They’re a bit like West Virginia, front rowers in rugby. Like the “Mountain State” is the state the inhabitants of all other states make fun of, front rowers always seem to be the butt of the joke in rugby. They don’t always look like a classic athlete, they generally don’t run very fast and aren’t known for their ball skills or smarts. And the thing they are usually good at, scrummaging, most people, including those who’ve spent a lifetime playing the sport, don’t really understand. But in the 2017-18 Aviva Premiership season front rowers had their greatest moment in the sun since Sean Maloney’s “Top Five Fatmen Tries” from Fox Sports Rugby HQ TV show and former Wallaby hooker Phil Kearns numerous humorous quips at his and his front row brethren’s expense in the commentary box [my all-time favourite: Greg Martin: “Jeez Kearnsy, these lineouts are turning into a dockyard brawl”. Kearnsy: “Yeah, isn’t it great”.] Despite an array of attacking talent in the premiership last season, it was the Saracens front row that was the highest points scorer in all of Fantasy Rugby Draft (FRD). That’s like the captain of the debate team taking the head cheerleader to prom! (Quick aside, I fear I’ve just given someone an idea for a crappy Drew Barrymore movie). Read more
I remember one of my first ever games of competitive cricket. I had played at home on the lawn against my brother and cousin, at school against my friends and even older kids and usually handled myself ok. I had even saved up my shekels and bought myself a Gunn & Moore (GM) ‘Skipper’ cricket bat. Truth be told a Skipper was the bottom of the GM line, but Richard Hadlee used a GM, so I thought it was pretty cool. But then in one of my first games, a kid in the opposition had a Duncan Fearnley ‘Magnum’. Martin Crowe not only used a Duncan Fearnley, he used a Duncan Fearnley Magnum. This dude had Martin Crowe’s cricket bat! Read more
I remember as a young lad thinking that the fairer sex were about the most complex creatures on earth. And I was right. However, as I got a bit older, at various points I thought I had finally figured them out. But it didn’t take long to realise once more that I had no idea; in fact knew precious little more as I approached 30 than I did as a 15 year old. Along the way as you talk to older blokes you realise they don’t have a freaking clue either, despite the fact that a few will tell you things like: “the secret to women is…”, or, “see, so long as you do X, you’ll be right as rain.” Bollocks. At least now when I’m copping it from the missus I never tell myself that one of these days I will have her sussed out and never be on the end of such a tongue-lashing again. It’s like life in Fiji. Many days it’s idyllic with sun shining and waves gently lapping white sand beaches. But every now and then a tropical cyclone hits and all you can do is baton down the hatches and try to ride it out. Read more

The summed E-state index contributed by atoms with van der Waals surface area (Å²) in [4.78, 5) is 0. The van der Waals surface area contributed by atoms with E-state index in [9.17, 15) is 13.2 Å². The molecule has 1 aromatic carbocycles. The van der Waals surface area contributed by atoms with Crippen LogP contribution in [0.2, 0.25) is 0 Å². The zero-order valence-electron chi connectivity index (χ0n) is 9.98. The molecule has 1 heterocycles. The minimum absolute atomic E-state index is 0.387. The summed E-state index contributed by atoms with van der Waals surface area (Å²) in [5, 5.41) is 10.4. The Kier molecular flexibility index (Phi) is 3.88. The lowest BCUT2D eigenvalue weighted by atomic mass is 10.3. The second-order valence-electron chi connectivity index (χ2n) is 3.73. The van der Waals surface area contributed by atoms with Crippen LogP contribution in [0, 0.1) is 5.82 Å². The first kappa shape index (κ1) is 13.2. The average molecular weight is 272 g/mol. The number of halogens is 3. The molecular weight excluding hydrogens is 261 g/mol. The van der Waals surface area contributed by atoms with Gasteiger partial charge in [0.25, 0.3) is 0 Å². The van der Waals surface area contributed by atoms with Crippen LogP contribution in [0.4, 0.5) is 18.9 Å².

Every man, woman and child in New Zealand (NZ) lives and breathes rugby. It’s a religion. Even Kiwi dogs are crazy about the game. Did you hear about the time when a little old lady saw former Irish and Lions hooker in the street and gave him some advice about his scrummaging technique? Or the time the Canterbury crowd at the New Zealand Cup race day in Christchurch spat on a horse owned by former All Black coach John Hart in disgust at the All Blacks performance at the 1999 Rugby World Cup? Or what about the time the Prime Minister used a police escort to travel at 140km in order to catch a plane to get to the All Blacks test match in Wellington that evening? Ok, the third one is true (no offence Keith, but your story sound spurious at best. And maybe one or two drunken idiots spat in the direction of Hart’s horse, the strangely aptly named ‘Courage under fire’. It’s hard to legislate against stupidity).
It makes a great and easy story, but the truth is a lot of people in NZ really don’t care much for rugby at all. And many more only ever tune in when the All Blacks play. Very few people in NZ watch the Six Nations and virtually no one watches the Heineken Cup (European Rugby Champions Cup if you must) or Aviva Premiership or Pro12. Certainly not a fraction of the numbers in the UK who watch Super Rugby on Sky TV. Read more
Remember that scene at the end of Dirty Dancing, when Jonny has defied the orders of the Kellerman’s Resort hierarchy and he and Baby have danced the last dance of the summer to Bill Medley and Jennifer Warnes’ “The time of my life”, and Baby’s father, Dr Houseman (the late Jerry Orbach) realises that it wasn’t Jonny (the late, great Patrick Swayze) who had slipped one past the goalie and got Penny pregnant? In fact, Jonny was taking responsibility when he really didn’t need to. So in an admirable show of humility, Dr Houseman approaches the 20-something year old guy that has been banging his 16 year old daughter most of the summer and explains that he realises that it “wasn’t you (ie Jonny/Swayze) that got Penny in trouble”. Given that Jonny wasn’t overly moved by the admission, he follows up with: “when I’m wrong I say I’m wrong”. Baby gushes that her Dad now approves of her summer romance with the guy who has been not-so-quietly shagging his way around the resort’s moneyed MILFs for years on end. You know, because as a father, you generally tend to look past the fact that a much older guy with no real prospects in life has taken advantage of your young, naïve daughter when you see that said guy can cut some mean shapes. It’s just the way life works. Read more